World Cup opening matches: Why first impressions are never the last ones
The opening match at a Fifa World Cup almost never sets the tone for the entire tournament
New Delhi: The World Cup opener is always surrounded by hype, anticipation, months of build-up and millions of prayers.
Fans want their teams to have a flying start to the campaign. But the expectations are often met with drab draws, refereeing gaffes and, sometimes unexpected heroes and cracking goals.
The good thing is that the first match never really sets the tone for the entire tournament, as is evident from the last 10 editions of the games, but surprises abound.
The match between reigning champions West Germany and the gifted Polish team ended in a scoreless draw. The Poles created better chances, but could not capitalise on them.
The new-look West Germany was often found wanting. The 1974 heroes, Gerd Muller and Franz Beckenbauer, had retired, and Paul Breitner skipped the World Cup to protest the military junta in Argentina.
Diego Maradona was making his World Cup debut for the defending champions, lining alongside the likes of Daniel Passarella, Mario Kempes and Osvaldo Ardiles.
But all the star-power could not save the Argentines from the 1-0 defeat at the hands of Belgium in the World Cup opener at the Camp Nou.
Three-time champions Italy dominated the game against Bulgaria and took the lead with a 44th-minute goal by Alessandro Altobelli. With the legendary backline comprising Giuseppe Bergomi, Gaetano Scirea, Pietro Vierchowod and Antonio Cabrini, the Azzurri would have fancied their chances of holding on to the lead, too. But a late strike by Nasko Sirakov ensured a 1-1 draw for the unheralded Bulgarians.
The 1990 World Cup opener was one of the biggest upsets in football history. Cameroon defeated defending champions Argentina 1-0, courtesy a 67th-minute header by Francois Omam-Biyik. Cameroon were reduced to nine men by the final whistle, but they would hold on for a famous win. They went on to become the first African team to reach the quarter-finals of a World Cup.
Argentina recovered from the shock loss and reached the final, but lost 1-0 to West Germany.
1994 United States
Germany opened the 1994 World Cup with an easy win over minnows Bolivia.
A comical attempt by the Bolivian goalkeeper Carlos Trucco in defending a long ball gave Jurgen Klinsmann an open goal, and he was not the one to miss.
It was a surprise that the Germans could not score more than one.
Cesar Sampaio gave Brazil an early lead against Scotland with his fifth-minute strike, but John Collins slotted home from the spot in the 38th minute to level the score. A 74th minute own goal—the ball ricocheted off Thomas Boyd—gave Brazil a 2-1 win. Brazil went on to reach the finals, but eventually lost to France.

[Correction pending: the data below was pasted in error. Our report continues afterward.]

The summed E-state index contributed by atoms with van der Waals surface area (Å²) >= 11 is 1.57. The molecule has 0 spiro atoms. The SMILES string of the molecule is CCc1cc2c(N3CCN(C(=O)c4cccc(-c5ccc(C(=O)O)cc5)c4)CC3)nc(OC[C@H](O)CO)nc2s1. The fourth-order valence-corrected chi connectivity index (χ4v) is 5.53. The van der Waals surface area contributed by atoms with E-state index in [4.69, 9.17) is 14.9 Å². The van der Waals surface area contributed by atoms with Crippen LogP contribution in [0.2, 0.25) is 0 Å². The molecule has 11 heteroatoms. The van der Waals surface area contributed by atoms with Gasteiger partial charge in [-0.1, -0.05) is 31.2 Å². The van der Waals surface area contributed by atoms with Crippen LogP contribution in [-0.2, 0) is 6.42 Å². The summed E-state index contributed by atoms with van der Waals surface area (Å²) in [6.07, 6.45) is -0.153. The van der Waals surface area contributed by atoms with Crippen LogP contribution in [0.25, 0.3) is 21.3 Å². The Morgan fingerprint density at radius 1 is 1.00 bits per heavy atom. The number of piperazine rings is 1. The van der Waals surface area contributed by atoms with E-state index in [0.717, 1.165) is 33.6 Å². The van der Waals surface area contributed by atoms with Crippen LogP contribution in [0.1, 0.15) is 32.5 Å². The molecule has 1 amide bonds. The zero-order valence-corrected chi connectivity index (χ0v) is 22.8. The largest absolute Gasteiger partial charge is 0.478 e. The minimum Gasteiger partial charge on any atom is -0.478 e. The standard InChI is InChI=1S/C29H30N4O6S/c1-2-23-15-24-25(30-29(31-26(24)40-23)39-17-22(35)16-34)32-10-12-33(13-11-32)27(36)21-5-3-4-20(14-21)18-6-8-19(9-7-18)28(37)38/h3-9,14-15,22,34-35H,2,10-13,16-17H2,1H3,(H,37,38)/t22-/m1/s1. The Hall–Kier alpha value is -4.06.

2002 South Korea and Japan
The first World Cup in Asia kicked off with debutantes Senegal outplaying reigning champions France. Papa Bouba Diop broke the hearts of the Les Bleus’ supporters with a 30th minute strike. Senegal reached the last eight, while France crashed out of the tourney after the first round.
Philipp Lahm got Germany off to a dream start at their home World Cup with his sixth-minute wonder strike from the edge of the box against Costa Rica. Subsequently, Miroslav Klose went to score a brace, as did Costa Rican Paulo Wanchope. However, the best was saved for the last with Torsten Frings driving home a pile driver from 30 yards to seal a 4-2 win.
2010 South Africa
The opening match of the first World Cup on African soil saw hosts South Africa fight it out with Mexico. A thunderous Siphiwe Tshabalala strike electrified the Soccer City stadium in Johannesburg, but a Rafael Marquez goal ensured the points were shared. South Africa would become the first host nation to crash out in the group stage.
The opener between Brazil and Croatia got off to a stunning start with an early own goal by Marcelo. But the hosts pulled one back through Neymar around the half-hour mark.
The tightly-contested match was, however, turned on its head after the referee, Yuichi Nishimura, awarded a penalty to Brazil for a Dejan Lovren foul on Fred. Neymar duly scored. Oscar made it 3-1 for the hosts late in the game but the penalty dominated the headlines.
“This referee should not be at this World Cup. It wasn’t a mistake, it was a scandal,” was Lovren’s take on the matter, while coach Niko Kovac was even more blunt, asserting Croatia should “give up and go home”.
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